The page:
Provisional: Emerging Modes of Architectural Practice USA, a new book edited by authors Elite Kedan, Jon Dreyfous, and Craig Mutter, surveys America’s next coming wave of innovative design practices. Some of the firms profiled, such as SHoP and Lewis.Tsrumaki.Lewis (LTL), expand the boundaries of the architect’s role by exploring new approaches to firm organization or the design process. Other designers break through those traditional professional expectations completely; Meejin Yoon Studio, for example, is as likely to create an exhibit design as they are a fashion line. Meanwhile consultant practices like Front and Gehry Technologies take an opposite tactic by capitalizing on our society’s current tendency towards specialization, focusing on particular segments of the building industry such as facade systems or digital software tools. They use their specific expertise to make other people’s designs build-able.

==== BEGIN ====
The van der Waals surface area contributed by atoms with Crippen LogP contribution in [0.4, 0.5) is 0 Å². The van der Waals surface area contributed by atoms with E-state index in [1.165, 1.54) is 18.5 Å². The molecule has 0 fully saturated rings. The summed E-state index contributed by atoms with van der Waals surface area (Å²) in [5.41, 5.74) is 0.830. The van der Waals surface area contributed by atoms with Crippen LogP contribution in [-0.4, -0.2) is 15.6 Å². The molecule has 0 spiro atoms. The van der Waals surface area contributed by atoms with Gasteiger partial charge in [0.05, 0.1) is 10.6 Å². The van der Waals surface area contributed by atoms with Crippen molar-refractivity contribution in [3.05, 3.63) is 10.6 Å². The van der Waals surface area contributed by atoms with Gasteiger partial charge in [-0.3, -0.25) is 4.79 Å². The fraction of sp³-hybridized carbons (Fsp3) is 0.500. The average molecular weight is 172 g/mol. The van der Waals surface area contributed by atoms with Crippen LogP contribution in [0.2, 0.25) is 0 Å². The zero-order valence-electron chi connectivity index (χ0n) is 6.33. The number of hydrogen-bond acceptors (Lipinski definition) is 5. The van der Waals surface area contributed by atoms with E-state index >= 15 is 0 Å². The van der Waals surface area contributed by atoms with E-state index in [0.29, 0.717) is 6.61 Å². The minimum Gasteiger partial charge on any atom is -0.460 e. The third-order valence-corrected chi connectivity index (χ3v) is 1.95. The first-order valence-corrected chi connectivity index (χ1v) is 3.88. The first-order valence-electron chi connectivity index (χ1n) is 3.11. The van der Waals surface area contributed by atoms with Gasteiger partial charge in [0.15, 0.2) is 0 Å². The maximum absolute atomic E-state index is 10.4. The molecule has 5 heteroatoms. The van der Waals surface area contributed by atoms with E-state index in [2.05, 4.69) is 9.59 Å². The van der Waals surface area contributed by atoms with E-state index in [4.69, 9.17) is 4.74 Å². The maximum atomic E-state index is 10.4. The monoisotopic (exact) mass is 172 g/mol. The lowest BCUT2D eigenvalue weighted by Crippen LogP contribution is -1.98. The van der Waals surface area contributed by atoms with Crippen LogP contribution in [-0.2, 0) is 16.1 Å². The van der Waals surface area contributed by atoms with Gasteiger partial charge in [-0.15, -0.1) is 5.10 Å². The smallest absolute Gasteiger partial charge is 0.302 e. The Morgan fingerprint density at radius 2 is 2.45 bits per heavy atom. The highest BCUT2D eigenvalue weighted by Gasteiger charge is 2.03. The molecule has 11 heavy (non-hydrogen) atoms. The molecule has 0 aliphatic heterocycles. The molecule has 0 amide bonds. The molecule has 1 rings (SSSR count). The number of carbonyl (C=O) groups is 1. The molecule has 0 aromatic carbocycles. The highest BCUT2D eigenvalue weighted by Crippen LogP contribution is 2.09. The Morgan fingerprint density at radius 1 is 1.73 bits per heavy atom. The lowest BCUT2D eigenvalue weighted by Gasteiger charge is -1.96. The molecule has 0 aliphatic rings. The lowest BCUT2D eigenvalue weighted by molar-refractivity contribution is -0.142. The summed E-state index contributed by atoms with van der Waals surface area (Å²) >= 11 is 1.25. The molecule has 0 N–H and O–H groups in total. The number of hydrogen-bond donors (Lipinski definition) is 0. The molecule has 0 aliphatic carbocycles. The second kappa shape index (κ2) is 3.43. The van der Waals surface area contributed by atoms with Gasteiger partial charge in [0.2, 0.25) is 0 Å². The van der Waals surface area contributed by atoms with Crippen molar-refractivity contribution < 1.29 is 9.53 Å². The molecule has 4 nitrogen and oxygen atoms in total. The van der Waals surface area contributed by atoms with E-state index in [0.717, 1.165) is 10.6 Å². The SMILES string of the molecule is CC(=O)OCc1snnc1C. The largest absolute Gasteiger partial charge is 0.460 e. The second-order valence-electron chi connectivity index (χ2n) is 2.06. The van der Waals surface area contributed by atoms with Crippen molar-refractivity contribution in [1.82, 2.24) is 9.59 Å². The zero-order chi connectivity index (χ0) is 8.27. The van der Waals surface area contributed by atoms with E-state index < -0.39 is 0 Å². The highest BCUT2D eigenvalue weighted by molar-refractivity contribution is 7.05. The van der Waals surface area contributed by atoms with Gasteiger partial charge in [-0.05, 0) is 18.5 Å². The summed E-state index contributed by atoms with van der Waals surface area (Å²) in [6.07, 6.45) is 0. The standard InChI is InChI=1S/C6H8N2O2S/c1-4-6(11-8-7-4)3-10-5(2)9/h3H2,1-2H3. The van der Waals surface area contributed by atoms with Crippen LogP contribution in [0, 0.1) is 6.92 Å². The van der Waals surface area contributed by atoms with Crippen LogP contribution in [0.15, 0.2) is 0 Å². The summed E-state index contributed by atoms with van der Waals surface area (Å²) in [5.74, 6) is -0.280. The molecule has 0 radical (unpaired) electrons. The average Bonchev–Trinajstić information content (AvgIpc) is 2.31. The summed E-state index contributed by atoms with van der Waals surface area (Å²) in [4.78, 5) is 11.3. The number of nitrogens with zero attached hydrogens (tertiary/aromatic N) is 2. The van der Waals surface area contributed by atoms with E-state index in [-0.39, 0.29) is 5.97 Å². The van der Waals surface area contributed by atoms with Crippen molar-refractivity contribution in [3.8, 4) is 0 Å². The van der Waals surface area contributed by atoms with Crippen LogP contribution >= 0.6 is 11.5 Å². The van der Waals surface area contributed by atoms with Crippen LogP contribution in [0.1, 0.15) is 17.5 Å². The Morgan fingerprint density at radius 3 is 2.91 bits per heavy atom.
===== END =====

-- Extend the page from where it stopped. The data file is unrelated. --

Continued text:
The book’s physical form, too, is a composite of multiple ingredients. A mixture of interviews, construction footage, blueprints, glossy renderings and even anecdotal snapshots are sandwiched between a series of theoretical essays anchoring the narrative’s beginning and end. The resulting visual object is generally attractive, its lime green interview pages interspersed with the grey and white sediment of other informational types.

The book’s layered mass hides further secrets. Intertwining through its structure is an ambitious navigational system, one which aims to inject some of new media’s hyperlinked interconnectivity into the book’s older medium of print. Each page is divided into a grid of numbers, as though it were part of some strange atlas …

Sets of coordinates then appear every time a key topic is mentioned, giving the reader a non-linear option for navigating the text: